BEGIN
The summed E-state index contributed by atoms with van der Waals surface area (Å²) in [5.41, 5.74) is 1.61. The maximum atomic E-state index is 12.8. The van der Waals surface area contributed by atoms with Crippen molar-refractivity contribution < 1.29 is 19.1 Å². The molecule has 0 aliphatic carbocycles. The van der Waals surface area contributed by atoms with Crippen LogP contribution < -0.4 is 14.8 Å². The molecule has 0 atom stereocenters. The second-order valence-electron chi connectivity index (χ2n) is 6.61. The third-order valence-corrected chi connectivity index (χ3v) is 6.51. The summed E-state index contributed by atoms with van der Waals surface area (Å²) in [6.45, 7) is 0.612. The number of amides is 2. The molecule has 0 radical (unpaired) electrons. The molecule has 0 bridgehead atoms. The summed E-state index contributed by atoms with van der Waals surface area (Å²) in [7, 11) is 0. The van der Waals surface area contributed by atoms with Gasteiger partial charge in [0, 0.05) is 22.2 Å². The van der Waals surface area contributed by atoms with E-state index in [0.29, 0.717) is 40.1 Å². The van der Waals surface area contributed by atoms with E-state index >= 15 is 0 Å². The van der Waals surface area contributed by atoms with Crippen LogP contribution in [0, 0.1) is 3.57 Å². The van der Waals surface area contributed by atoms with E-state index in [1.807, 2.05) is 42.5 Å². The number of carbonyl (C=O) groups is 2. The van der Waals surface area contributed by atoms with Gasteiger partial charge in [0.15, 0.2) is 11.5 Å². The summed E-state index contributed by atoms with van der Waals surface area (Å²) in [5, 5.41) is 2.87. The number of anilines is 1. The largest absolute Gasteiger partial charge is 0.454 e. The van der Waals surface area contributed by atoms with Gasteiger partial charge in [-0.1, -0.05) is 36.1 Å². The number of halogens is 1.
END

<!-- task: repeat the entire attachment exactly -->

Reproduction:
The summed E-state index contributed by atoms with van der Waals surface area (Å²) in [5.41, 5.74) is 1.61. The maximum atomic E-state index is 12.8. The van der Waals surface area contributed by atoms with Crippen molar-refractivity contribution < 1.29 is 19.1 Å². The molecule has 0 aliphatic carbocycles. The van der Waals surface area contributed by atoms with Crippen LogP contribution < -0.4 is 14.8 Å². The molecule has 0 atom stereocenters. The second-order valence-electron chi connectivity index (χ2n) is 6.61. The third-order valence-corrected chi connectivity index (χ3v) is 6.51. The summed E-state index contributed by atoms with van der Waals surface area (Å²) in [6.45, 7) is 0.612. The number of amides is 2. The molecule has 0 radical (unpaired) electrons. The molecule has 0 bridgehead atoms. The summed E-state index contributed by atoms with van der Waals surface area (Å²) in [7, 11) is 0. The van der Waals surface area contributed by atoms with Gasteiger partial charge in [0, 0.05) is 22.2 Å². The van der Waals surface area contributed by atoms with E-state index in [0.29, 0.717) is 40.1 Å². The van der Waals surface area contributed by atoms with E-state index >= 15 is 0 Å². The van der Waals surface area contributed by atoms with Crippen LogP contribution in [0, 0.1) is 3.57 Å². The van der Waals surface area contributed by atoms with E-state index in [1.807, 2.05) is 42.5 Å². The number of carbonyl (C=O) groups is 2. The van der Waals surface area contributed by atoms with Gasteiger partial charge in [0.15, 0.2) is 11.5 Å². The summed E-state index contributed by atoms with van der Waals surface area (Å²) in [5, 5.41) is 2.87. The number of anilines is 1. The largest absolute Gasteiger partial charge is 0.454 e. The van der Waals surface area contributed by atoms with Gasteiger partial charge in [-0.1, -0.05) is 36.1 Å². The number of halogens is 1.